Feb 072008
 
Authors: Alexandra Sieh

Keith Foskin, accomplished artist, CSU employee and loving friend, died Sunday, Feb. 3 from a heart attack. He was 51 years old.

Born and raised in St. Louis, Missouri, Foskin spent his childhood with his twin brother, Kevin Foskin. Hoping to pursue a degree in art, he found home in Fort Collins at CSU in the mid-1970s.

A diligent student, Foskin explored all aspects of art and history. Fred Enssle, retired CSU professor of European history and long time friend of Foskin, remembers Foskin’s enthusiasm toward learning. Finding a passion for Enssle’s courses, he spent much of his time talking with Enssle.

“Not many people appreciate both theoretical thought and visual art,” Enssle said.

Foskin often spoke with Enssle outside of classes, and from their conversations grew a life-long friendship.

“At first he was a student getting to know his professor, but eventually it was the professor who learned from his student,” Enssle said. “I’m mourning much more than an accomplished student. I’m mourning a friend.”

Graduating with a master’s degree in fine art, Foskin went on to perfect his artwork. A painter and beginner sculptor, Foskin developed his art, learning from different experiences and artists.

After years of passionate dedication, Foskin acquired a reputation for his artwork, submitting it to various art shows and exhibits.

A showing of his art recently opened at Northeastern Community College in Sterling. His artwork can also be found on the College of Liberal Arts Web site.

Foskin returned to CSU in 2000 as Webmaster for the College of Liberal Arts.

After receiving the position, he found passion in his job, working full time to create Web sites that not only display his work, but also illustrate the College of Liberal Arts’ accomplishments. Foskin also found a passion for teaching, occasionally taking on art classes on campus.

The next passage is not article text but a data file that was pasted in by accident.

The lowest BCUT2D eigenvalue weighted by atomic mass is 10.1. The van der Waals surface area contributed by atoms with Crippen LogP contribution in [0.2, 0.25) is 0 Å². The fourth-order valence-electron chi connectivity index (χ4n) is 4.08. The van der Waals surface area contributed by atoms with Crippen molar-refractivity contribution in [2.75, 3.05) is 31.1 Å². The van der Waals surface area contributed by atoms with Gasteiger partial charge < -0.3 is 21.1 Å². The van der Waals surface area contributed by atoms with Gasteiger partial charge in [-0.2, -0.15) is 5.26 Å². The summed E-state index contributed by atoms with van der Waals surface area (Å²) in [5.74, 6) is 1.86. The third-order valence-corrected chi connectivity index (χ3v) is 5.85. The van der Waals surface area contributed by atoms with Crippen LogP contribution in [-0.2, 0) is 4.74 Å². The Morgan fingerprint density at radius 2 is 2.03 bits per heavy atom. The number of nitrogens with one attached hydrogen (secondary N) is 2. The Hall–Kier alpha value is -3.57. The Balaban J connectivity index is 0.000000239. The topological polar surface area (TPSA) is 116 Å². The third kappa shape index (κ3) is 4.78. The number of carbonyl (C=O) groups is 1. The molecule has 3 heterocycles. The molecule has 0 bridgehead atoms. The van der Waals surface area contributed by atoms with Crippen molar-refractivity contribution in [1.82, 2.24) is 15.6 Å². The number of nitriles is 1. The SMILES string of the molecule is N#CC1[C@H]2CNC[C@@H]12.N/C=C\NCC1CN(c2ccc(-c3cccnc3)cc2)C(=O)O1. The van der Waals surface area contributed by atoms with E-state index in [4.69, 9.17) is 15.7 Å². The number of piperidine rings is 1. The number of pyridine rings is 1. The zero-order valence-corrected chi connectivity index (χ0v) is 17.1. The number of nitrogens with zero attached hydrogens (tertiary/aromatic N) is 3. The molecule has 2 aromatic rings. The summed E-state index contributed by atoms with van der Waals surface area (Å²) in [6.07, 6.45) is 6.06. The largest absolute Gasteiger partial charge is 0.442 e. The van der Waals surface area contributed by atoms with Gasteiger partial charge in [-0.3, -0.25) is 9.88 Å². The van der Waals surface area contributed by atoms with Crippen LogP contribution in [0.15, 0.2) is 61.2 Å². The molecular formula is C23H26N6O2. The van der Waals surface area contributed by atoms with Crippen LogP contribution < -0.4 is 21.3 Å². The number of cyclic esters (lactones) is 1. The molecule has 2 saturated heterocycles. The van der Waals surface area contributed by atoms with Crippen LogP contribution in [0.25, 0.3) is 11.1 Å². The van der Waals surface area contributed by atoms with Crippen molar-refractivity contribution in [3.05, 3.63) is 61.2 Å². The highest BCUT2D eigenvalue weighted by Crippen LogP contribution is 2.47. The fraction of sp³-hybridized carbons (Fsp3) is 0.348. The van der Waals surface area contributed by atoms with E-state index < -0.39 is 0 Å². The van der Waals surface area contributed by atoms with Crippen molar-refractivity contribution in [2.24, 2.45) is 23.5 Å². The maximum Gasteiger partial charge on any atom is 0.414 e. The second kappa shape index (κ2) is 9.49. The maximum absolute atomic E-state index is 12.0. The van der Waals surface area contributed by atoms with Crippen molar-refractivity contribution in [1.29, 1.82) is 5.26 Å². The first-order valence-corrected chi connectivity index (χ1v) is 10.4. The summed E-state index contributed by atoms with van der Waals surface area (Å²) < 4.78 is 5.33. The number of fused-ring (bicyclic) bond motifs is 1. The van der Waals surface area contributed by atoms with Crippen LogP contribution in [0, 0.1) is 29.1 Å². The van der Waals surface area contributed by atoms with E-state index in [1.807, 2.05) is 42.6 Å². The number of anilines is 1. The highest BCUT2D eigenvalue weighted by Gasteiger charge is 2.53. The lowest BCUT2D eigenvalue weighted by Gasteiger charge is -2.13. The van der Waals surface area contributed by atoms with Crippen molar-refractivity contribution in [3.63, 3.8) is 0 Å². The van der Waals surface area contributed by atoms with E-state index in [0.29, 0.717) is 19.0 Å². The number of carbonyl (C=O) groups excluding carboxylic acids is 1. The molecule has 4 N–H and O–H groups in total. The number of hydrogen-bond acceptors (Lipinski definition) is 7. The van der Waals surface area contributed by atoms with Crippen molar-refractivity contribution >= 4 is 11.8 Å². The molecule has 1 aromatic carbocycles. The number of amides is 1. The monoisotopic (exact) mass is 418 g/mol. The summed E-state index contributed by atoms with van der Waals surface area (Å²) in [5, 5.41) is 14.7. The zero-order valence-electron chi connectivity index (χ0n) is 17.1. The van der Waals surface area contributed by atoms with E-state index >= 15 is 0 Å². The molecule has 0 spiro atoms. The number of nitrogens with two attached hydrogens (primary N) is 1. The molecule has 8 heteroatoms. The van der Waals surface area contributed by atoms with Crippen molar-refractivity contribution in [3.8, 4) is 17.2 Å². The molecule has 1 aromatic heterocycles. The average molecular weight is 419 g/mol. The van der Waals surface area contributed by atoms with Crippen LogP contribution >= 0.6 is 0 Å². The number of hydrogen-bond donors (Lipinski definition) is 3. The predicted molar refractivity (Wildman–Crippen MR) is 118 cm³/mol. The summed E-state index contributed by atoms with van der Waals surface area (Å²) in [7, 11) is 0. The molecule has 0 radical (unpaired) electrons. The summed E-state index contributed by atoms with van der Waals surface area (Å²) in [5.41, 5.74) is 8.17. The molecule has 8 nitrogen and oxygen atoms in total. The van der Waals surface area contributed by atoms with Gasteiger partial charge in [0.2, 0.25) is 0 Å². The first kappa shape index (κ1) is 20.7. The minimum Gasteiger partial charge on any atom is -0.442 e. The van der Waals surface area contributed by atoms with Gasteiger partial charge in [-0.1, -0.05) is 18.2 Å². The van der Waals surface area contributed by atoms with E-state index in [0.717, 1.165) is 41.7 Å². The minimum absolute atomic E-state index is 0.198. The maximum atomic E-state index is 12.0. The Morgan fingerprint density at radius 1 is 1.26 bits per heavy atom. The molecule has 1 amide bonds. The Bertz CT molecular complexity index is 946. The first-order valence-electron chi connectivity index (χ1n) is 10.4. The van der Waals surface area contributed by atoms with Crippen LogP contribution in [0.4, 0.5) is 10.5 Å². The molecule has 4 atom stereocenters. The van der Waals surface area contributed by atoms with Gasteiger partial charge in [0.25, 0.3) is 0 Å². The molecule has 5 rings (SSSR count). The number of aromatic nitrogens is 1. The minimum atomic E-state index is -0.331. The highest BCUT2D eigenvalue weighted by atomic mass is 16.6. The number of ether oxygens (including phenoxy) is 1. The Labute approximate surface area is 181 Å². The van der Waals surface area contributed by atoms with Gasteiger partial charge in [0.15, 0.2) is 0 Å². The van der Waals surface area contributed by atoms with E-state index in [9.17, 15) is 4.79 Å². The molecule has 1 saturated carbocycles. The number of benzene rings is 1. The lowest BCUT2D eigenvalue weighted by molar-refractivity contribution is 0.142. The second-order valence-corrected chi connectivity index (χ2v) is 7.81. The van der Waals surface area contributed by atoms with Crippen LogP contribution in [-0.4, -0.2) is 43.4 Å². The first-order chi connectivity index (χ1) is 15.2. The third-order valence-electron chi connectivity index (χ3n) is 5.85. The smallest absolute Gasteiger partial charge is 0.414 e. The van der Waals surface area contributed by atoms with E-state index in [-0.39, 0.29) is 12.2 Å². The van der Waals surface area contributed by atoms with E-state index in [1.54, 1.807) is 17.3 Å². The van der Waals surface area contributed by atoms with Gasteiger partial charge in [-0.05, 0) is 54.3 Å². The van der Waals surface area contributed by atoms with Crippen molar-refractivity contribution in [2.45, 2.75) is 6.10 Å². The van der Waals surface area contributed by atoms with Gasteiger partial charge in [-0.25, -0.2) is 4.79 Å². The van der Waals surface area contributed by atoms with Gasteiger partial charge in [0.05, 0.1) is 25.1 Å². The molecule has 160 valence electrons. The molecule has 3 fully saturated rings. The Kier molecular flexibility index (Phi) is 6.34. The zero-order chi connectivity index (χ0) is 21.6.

He is survived by his brother, who is also an employee in the College of Liberal Arts dean’s office. The brothers worked together to showcase accomplishments of the college and its students.

Since he began his work here, he has set a high standard for the College of Liberal Arts.

“Keith was a wonderful artist,” said Ann Gill, Dean of the College of Liberal Arts. “He cared deeply about the welfare of his fellow human beings, and lived his life with integrity and passion.”

Those who knew Foskin say he was committed to his work and his relationships, giving all he could to what mattered most to him.

“Keith was one of the fine people,” Enssle said. “He had it together. He had one of the most charming personalities you could ever imagine.”

There will not be a public memorial service, but Foskin’s family asks those wanting to express condolences to donate to the College of Liberal Arts master’s students in painting. Any contributions made to Keith’s memory can be sent to Kim Tobin at the College of Liberal Arts.

Staff writer Alexandra Sieh can be reached at news@collegian.

Breakout: Anyone interested in viewing Foskin’s work can find samples at and

www.colostate.edu/colleges/LibArts/kf and www.abstractearth.com/artist_bio.asp?artist_id=97.

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